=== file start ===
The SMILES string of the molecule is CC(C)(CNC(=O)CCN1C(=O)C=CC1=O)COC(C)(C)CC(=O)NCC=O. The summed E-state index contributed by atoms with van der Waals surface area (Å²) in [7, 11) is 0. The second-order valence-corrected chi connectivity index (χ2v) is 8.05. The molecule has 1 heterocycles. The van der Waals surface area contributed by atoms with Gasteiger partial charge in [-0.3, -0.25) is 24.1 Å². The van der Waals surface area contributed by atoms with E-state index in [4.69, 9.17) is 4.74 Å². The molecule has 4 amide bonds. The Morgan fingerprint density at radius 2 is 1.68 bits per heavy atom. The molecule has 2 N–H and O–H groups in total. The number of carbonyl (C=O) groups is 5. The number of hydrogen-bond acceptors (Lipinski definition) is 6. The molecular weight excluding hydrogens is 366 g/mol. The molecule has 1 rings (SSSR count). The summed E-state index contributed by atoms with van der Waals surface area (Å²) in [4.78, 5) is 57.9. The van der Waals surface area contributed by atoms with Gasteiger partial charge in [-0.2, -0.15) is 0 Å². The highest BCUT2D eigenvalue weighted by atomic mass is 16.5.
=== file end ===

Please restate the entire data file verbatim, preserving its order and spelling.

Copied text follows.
The SMILES string of the molecule is CC(C)(CNC(=O)CCN1C(=O)C=CC1=O)COC(C)(C)CC(=O)NCC=O. The summed E-state index contributed by atoms with van der Waals surface area (Å²) in [7, 11) is 0. The second-order valence-corrected chi connectivity index (χ2v) is 8.05. The molecule has 1 heterocycles. The van der Waals surface area contributed by atoms with Gasteiger partial charge in [-0.3, -0.25) is 24.1 Å². The van der Waals surface area contributed by atoms with E-state index in [4.69, 9.17) is 4.74 Å². The molecule has 4 amide bonds. The Morgan fingerprint density at radius 2 is 1.68 bits per heavy atom. The molecule has 2 N–H and O–H groups in total. The number of carbonyl (C=O) groups is 5. The number of hydrogen-bond acceptors (Lipinski definition) is 6. The molecular weight excluding hydrogens is 366 g/mol. The molecule has 1 rings (SSSR count). The summed E-state index contributed by atoms with van der Waals surface area (Å²) in [4.78, 5) is 57.9. The van der Waals surface area contributed by atoms with Gasteiger partial charge in [-0.2, -0.15) is 0 Å². The highest BCUT2D eigenvalue weighted by atomic mass is 16.5.